Church groups in the Indian state of Orissa are taking legal action in the high court to suppress a regulation requiring people who want to change religion to seek official permission first.The regulation was introduced by the Orissa state government last November, when it was led by the Congress Party, prompting accusations that Congress was attempting "to please" the state's Hindu majority before last month's state elections. Despite this, Congress lost heavily in the elections to a coalition made up of the Hindu-nationalist BJP party (Bharatiya Janata Party) and the BJD (Biju Janata Dal).Conversion to Christianity is a highly controversial issue in Orissa. In January last year Australian Baptist missionary Graham Stuart Staines and his two sons were burned alive, allegedly by Hindu fundamentalists who accused Graham Staines of converting tribal people. In September last year, Catholic priest Arul Doss of Balasore diocese was also murdered in the tribal region of Orissa, also allegedly over the issue of conversions.A 10-member delegation of Christians met the state's new chief minister, Naveen Patnaik, on March 12 to demand the scrapping of the regulation. Patnaik assured the delegation that he would "uphold the constitution," a reference to the secular basis of India's foundation. However, Catholic bishop Thomas Thiruthalil, of Balasore, Orissa, said the new administration seemed to want to "follow up" the Congress Party initiative.Under the amendments to the Orissa Freedom of Religion Rules of 1989, enacted by the Orissa government November 26, "any person intending to convert his religion shall give a declaration" to a magistrate that "he intends to convert his religion on his own will."The magistrate has to forward the declaration to police to see if there is any objection "to the proposed conversion" before permission for the conversion is granted.The amendments also lay down that "the concerned religious priest shall intimate the date, time and place of the conversion ceremony" to the district magistrate 15 days before it takes place.Violation of the provisions is punishable by imprisonment up to two years and a fine if the person who has converted is a minor, woman, tribal or member of a low caste.Archbishop Raphael Cheenath of Cuttack-Bhubaneswar, chairman of the Orissa (Catholic) Bishops' Regional Council, told Ecumenical News International (ENI): "This [order] is certainly a violation of all human rights. The fundamental freedom of religion is completely taken away by the order."Speaking to ENI in a telephone interview March 20 from Bhubaneswar, Archbishop Cheenath described the order as "total interference in freedom of conscience." He said "the entire procedure" was being made "dependent on the decision of local police who can be bribed for anything."The order was unlikely to be invoked "if a Christian denounces his faith and becomes a Hindu," the archbishop said, pointing out that Christians represented less than half a percent of Orissa's population of 31 million."The new amendment denies us the freedom of religion guaranteed by Article 25 of the constitution. That is why we have challenged it in court," Swarupo Patro, general secretary of the All Orissa Baptist Churches Federation, told ENI from Bhubaneswar.Two petitions against the regulation—from the Bhubaneswar Christian Council and the Orissa Minorities Forum (OMF)—were filed in the high court in Orissa on 8 March, said Patro, who is convener of the OMF and a Baptist elder. He also works for the state government.In real terms, Patro said, "a would-be Christian" from a remote village had to pay out at least 1,000 rupees (US$24) for the preparation and submission of the affidavit and for police verification."Well, now there is a price tag to become Christian," he said.Copyright © 2000 Ecumenical News International. Used with permission.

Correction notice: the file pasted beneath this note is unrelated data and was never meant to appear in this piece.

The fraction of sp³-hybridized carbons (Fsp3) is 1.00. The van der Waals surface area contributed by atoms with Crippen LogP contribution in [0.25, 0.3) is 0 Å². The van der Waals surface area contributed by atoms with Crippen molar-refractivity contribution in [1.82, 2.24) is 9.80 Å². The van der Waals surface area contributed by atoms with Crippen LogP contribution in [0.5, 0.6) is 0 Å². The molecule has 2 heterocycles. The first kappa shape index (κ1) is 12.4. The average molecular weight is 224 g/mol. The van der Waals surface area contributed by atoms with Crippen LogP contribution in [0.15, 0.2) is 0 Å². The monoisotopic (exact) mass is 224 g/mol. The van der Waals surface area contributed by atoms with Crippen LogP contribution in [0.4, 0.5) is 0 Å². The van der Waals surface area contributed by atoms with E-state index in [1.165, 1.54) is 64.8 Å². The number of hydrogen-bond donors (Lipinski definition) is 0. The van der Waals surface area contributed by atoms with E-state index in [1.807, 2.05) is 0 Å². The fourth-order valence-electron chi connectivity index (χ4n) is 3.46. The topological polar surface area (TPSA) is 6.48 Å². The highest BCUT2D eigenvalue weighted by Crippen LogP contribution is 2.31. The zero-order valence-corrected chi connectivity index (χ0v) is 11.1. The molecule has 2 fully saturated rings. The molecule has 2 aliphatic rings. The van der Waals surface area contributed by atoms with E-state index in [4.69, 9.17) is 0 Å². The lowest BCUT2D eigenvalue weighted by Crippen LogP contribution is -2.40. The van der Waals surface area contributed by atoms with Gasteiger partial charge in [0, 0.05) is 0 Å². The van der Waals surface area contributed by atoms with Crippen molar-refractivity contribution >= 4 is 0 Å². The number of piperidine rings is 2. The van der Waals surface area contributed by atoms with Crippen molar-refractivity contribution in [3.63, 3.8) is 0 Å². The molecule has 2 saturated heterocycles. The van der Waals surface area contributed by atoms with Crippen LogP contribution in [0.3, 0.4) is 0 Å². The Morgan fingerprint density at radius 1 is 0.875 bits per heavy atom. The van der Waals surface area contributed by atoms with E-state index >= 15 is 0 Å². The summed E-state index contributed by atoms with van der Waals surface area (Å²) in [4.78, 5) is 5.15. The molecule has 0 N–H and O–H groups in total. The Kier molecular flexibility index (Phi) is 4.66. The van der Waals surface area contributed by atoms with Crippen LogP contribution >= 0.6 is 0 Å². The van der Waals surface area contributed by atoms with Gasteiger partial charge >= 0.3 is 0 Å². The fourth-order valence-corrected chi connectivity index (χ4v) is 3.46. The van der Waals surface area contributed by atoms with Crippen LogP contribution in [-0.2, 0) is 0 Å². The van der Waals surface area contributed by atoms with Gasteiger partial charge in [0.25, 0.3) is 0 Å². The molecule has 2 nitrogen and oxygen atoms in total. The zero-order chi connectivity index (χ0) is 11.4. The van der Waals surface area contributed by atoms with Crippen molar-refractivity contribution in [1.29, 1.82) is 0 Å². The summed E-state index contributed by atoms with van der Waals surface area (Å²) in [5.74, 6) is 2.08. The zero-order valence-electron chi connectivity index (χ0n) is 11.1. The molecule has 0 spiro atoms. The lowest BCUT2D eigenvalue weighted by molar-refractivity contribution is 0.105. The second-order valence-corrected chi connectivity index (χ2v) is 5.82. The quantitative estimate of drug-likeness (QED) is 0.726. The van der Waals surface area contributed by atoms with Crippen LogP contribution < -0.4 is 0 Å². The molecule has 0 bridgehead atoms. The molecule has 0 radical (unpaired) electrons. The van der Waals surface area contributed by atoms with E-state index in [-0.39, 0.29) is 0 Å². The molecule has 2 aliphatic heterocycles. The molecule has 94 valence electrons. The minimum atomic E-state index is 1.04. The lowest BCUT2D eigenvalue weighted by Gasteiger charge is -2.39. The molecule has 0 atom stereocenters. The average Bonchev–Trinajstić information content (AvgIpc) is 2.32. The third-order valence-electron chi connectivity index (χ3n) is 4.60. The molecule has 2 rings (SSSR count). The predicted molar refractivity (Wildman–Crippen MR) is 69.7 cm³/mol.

February protests of the Orissa law were covered by
The Times of India and
The Associated Press.ChristianityToday.com's recent coverage of India includes:Build Bridges, but Fight Fanaticism, India's Churches Told | National Council of Churches in India will also work against strengthening of caste system (Mar. 9, 2000)
Arrest made in India murder of missionary Graham Staines | Hindu radical apprehended after one year, but Christians claim state oppression now main problem. (Feb. 2, 2000)
Hindus Protest Papal Visit to India | Fundamentalists accuse Christians of 'forced conversions' (Nov. 16, 1999)
The Fiery Rise of Hindu Fundamentalism | After a missionary and his two sons are martyred, Christians in India press for greater religious freedom. (Mar. 1, 1999)
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